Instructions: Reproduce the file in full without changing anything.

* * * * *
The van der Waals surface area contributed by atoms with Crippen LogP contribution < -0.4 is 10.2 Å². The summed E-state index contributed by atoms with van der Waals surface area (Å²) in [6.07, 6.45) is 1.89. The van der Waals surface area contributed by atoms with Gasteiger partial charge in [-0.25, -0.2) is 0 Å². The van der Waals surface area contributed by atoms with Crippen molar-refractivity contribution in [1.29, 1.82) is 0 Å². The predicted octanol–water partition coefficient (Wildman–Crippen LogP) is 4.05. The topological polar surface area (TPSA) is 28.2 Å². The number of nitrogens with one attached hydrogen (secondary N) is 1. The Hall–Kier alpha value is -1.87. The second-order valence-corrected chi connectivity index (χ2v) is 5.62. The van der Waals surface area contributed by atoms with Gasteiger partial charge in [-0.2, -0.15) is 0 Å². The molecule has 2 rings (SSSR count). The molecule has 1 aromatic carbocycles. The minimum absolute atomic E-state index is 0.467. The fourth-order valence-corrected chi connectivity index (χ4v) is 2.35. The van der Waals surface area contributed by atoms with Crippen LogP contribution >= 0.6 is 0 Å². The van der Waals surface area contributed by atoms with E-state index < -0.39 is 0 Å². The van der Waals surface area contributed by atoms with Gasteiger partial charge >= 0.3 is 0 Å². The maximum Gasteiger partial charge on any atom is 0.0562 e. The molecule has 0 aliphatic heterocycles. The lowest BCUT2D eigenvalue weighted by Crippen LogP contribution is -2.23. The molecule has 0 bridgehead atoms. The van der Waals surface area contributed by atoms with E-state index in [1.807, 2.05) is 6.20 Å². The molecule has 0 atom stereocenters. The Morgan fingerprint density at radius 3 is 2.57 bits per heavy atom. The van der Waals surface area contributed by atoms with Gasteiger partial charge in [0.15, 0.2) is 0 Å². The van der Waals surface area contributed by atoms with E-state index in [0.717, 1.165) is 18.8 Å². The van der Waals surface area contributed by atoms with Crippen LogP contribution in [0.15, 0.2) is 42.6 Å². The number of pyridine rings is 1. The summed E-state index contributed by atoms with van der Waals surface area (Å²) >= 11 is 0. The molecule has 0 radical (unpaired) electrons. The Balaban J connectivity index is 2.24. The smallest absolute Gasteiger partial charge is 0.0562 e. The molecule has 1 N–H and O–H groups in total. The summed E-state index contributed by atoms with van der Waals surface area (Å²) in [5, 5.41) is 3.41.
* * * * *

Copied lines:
The van der Waals surface area contributed by atoms with Crippen LogP contribution < -0.4 is 10.2 Å². The summed E-state index contributed by atoms with van der Waals surface area (Å²) in [6.07, 6.45) is 1.89. The van der Waals surface area contributed by atoms with Gasteiger partial charge in [-0.25, -0.2) is 0 Å². The van der Waals surface area contributed by atoms with Crippen molar-refractivity contribution in [1.29, 1.82) is 0 Å². The predicted octanol–water partition coefficient (Wildman–Crippen LogP) is 4.05. The topological polar surface area (TPSA) is 28.2 Å². The number of nitrogens with one attached hydrogen (secondary N) is 1. The Hall–Kier alpha value is -1.87. The second-order valence-corrected chi connectivity index (χ2v) is 5.62. The van der Waals surface area contributed by atoms with Gasteiger partial charge in [-0.2, -0.15) is 0 Å². The molecule has 2 rings (SSSR count). The molecule has 1 aromatic carbocycles. The minimum absolute atomic E-state index is 0.467. The fourth-order valence-corrected chi connectivity index (χ4v) is 2.35. The van der Waals surface area contributed by atoms with Crippen LogP contribution >= 0.6 is 0 Å². The van der Waals surface area contributed by atoms with E-state index < -0.39 is 0 Å². The van der Waals surface area contributed by atoms with Gasteiger partial charge >= 0.3 is 0 Å². The maximum Gasteiger partial charge on any atom is 0.0562 e. The molecule has 0 aliphatic heterocycles. The lowest BCUT2D eigenvalue weighted by Crippen LogP contribution is -2.23. The molecule has 0 bridgehead atoms. The van der Waals surface area contributed by atoms with E-state index in [1.807, 2.05) is 6.20 Å². The molecule has 0 atom stereocenters. The Morgan fingerprint density at radius 3 is 2.57 bits per heavy atom. The van der Waals surface area contributed by atoms with Gasteiger partial charge in [0.15, 0.2) is 0 Å². The van der Waals surface area contributed by atoms with E-state index in [0.717, 1.165) is 18.8 Å². The van der Waals surface area contributed by atoms with Crippen LogP contribution in [0.15, 0.2) is 42.6 Å². The number of pyridine rings is 1. The summed E-state index contributed by atoms with van der Waals surface area (Å²) >= 11 is 0. The molecule has 0 radical (unpaired) electrons. The Balaban J connectivity index is 2.24. The smallest absolute Gasteiger partial charge is 0.0562 e. The molecule has 1 N–H and O–H groups in total. The summed E-state index contributed by atoms with van der Waals surface area (Å²) in [5, 5.41) is 3.41.